Lost in Translation

Director: Sofia Coppola

Cast: Bill Murray, Scarlett Johansson, Giovanni Ribisi, Anna Faris, Akiko Takeshita, Yutaka Tadokoro, Mathew Minami, Catherine Lambert, Fumihiro Hayashi, Nao Asuka, Kazuyoshi Minaminagoe, Hiroko Kawasaki, Lisle Wilkerson, Daikon, Kazuko Shibata, Nancy Steiner, Take, Ryuichiro Baba, Akira Yamaguchi, Kei Takyo, Gregory Pekar, Richard Allen, Francois du Bois, Tim Leffman, Jun Maki, Tetsuro Naka, Kanako Nakazato, Asuka Shimuzu, Akira Motomura, Osamu Shigematu, Dietrich Bollmann, Georg Eschert, Mark Willms, Shigekazu Aida, Kazuo Yamada, Yasuhiko Hattori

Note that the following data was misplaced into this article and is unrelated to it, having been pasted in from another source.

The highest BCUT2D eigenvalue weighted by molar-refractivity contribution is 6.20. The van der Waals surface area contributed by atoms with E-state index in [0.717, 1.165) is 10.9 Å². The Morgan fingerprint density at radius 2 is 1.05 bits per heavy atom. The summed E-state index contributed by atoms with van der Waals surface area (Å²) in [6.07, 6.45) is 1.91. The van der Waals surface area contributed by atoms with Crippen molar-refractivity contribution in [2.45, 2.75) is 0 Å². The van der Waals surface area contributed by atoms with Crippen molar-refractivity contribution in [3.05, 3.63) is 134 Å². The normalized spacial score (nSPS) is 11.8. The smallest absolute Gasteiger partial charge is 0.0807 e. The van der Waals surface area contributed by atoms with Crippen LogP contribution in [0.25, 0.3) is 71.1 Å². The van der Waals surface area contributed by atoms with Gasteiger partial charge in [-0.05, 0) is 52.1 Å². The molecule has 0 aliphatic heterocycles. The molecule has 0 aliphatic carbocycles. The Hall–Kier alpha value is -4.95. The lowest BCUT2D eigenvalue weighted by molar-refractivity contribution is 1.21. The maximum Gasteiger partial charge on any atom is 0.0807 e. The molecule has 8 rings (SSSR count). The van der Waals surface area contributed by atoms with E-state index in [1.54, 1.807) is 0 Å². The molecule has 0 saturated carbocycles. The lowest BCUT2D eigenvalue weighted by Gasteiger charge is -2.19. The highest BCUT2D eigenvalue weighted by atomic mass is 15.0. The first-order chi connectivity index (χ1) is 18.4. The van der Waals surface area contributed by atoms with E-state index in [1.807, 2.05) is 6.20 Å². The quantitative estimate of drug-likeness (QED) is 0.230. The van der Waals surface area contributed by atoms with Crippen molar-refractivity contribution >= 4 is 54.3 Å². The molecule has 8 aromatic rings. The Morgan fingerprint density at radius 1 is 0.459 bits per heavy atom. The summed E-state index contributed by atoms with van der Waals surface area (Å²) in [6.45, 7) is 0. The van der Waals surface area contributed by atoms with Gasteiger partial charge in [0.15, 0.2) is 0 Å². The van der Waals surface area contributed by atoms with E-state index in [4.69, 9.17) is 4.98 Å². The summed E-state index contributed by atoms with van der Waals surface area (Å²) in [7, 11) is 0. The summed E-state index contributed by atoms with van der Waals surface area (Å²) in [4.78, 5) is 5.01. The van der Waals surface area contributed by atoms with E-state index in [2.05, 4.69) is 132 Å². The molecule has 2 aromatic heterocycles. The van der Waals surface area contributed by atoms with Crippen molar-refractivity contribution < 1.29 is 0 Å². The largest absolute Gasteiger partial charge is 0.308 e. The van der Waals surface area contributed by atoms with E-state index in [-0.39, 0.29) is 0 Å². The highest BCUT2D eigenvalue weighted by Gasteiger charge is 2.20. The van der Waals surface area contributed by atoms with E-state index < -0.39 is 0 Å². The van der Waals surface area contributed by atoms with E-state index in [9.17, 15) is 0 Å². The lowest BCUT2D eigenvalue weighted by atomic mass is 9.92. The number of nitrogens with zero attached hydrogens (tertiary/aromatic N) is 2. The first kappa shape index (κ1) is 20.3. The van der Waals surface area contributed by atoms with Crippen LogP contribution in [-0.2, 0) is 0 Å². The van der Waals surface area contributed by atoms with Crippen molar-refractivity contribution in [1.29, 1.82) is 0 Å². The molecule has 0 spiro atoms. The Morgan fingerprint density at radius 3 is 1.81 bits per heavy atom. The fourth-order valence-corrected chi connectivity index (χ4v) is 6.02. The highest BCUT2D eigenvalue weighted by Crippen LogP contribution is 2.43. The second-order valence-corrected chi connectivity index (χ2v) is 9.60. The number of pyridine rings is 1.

A limousine takes Bob Harris (Murray), newly arrived in Tokyo, past the bright lights of street advertisements, the kanji characters incomprehensible to him. At the Park Hyatt Tokyo he is met by several members of his Japanese support crew. He’s handed a FAX from his wife, Lydia (Steiner), chiding him for forgetting his son’s birthday. Alone in his room, Bob finds it difficult to fall asleep. He goes to the hotel bar, where two strangers praise the action movies he used to star in. At the same hotel, Charlotte (Johansson) lies listless in her bed next to her husband, John (Ribisi). She cuddles up to him, but he remains asleep. Early in the morning John leaves for a photo assignment, hardly noticing her standing next to him in her panties. Bob and Charlotte ride in an elevator full of Japanese hotel guests. For a moment their glances meet and they exchange brief smiles. Bob’s Japanese support team takes him to a studio to shoot a commercial for Suntory whisky. He has few words, “For relaxing times, make it Suntory time.” Miss Kawasaki (Takeshita) translates a lengthy instruction from the commercial director, “He want you to turn and look in camera. Okay?” Bob, unbelieving, says, “Is that all he said?” Charlotte rides a subway train to a Japanese shrine and watches silently as priests perform a ceremony. Back in her room she calls her mother. Charlotte senses there’s something wrong with her marriage. She seeks comfort and reassurance but her mother pays little attention. Bob is invited to make a guest appearance in a Japanese TV show. He does not want to do the show; he would have to extend his stay. In a rare occasion when Charlotte is together with John, they run into Kelly (Faris), an American actress in Tokyo to shoot an action movie. Kelly and John, acquaintances of long standing, lose each other in conversation, for a time forgetting Charlotte’s existence. In his hotel room, Bob watches unintelligible Japanese television, then drifts to the hotel bar. Charlotte has a similar experience in her own room. Bob is sipping a whisky when Charlotte enters the bar. She sits next to him. Bob declares that he’s being paid $2 million to endorse a whisky when he could be doing a play somewhere. Charlotte tells him that her husband is a photographer, in Tokyo for a shoot. She graduated last spring with a degree in Philosophy, has tried photography and writing. She was doing nothing special, so she joined her husband on this trip, but he’s off on assignments most of the time. Bob and Charlotte share the sparkle of possibilities that meeting someone new brings. They exchange witticisms during encounters on the hotel hallways, and their sympathy for each other grows. Charlotte feels abandoned in a strange land by her husband. Her tenuous friendship with Bob begins to provide someone to share her feelings with. Bob changes his mind and agrees to stay in Tokyo extra days to appear in the TV show. Charlotte invites Bob to join her at a party given by a Japanese acquaintance. It’s a lively and enjoyable gathering with many zany young people. At a karaoke bar as Charlotte sings ”I’m special, so special. I got to have some of your attention,” she looks directly at Bob. At that moment they become more than just friends. In the midst of jesting, music and laughter, their relationship becomes romantic. When Bob sings “More than this, there is nothing,” he turns to face Charlotte and she realizes that his words are for her. Their intense mutual attraction is unmistakable. On a phone call with his wife, Bob tries to share his feelings, but she only talks about her day. Charlotte goes on a day trip to Kyoto and Bob appears on the TV show as a guest of a wacky host (Minami). With their time together running out, Bob tells Charlotte he wishes to stay in Tokyo with her. They must decide if what they share is a fleeting romantic fantasy or the start of something permanent and good. Screenplay by Sofia Coppola.

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